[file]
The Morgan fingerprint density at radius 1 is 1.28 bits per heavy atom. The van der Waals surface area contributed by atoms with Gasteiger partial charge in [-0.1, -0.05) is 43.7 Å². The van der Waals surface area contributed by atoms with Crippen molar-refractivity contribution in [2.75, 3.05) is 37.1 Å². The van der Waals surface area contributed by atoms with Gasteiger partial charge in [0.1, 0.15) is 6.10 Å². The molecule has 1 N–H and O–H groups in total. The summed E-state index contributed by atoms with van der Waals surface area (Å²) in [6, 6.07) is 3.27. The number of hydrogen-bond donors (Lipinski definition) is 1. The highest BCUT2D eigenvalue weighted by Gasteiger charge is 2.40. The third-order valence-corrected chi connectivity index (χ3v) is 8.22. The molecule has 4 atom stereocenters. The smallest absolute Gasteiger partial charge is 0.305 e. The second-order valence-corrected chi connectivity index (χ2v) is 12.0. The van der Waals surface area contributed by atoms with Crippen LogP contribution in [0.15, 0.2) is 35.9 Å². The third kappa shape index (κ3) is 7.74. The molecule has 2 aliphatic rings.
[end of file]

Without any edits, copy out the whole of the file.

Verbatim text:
The Morgan fingerprint density at radius 1 is 1.28 bits per heavy atom. The van der Waals surface area contributed by atoms with Gasteiger partial charge in [-0.1, -0.05) is 43.7 Å². The van der Waals surface area contributed by atoms with Crippen molar-refractivity contribution in [2.75, 3.05) is 37.1 Å². The van der Waals surface area contributed by atoms with Gasteiger partial charge in [0.1, 0.15) is 6.10 Å². The molecule has 1 N–H and O–H groups in total. The summed E-state index contributed by atoms with van der Waals surface area (Å²) in [6, 6.07) is 3.27. The number of hydrogen-bond donors (Lipinski definition) is 1. The highest BCUT2D eigenvalue weighted by Gasteiger charge is 2.40. The third-order valence-corrected chi connectivity index (χ3v) is 8.22. The molecule has 4 atom stereocenters. The smallest absolute Gasteiger partial charge is 0.305 e. The second-order valence-corrected chi connectivity index (χ2v) is 12.0. The van der Waals surface area contributed by atoms with Crippen LogP contribution in [0.15, 0.2) is 35.9 Å². The third kappa shape index (κ3) is 7.74. The molecule has 2 aliphatic rings.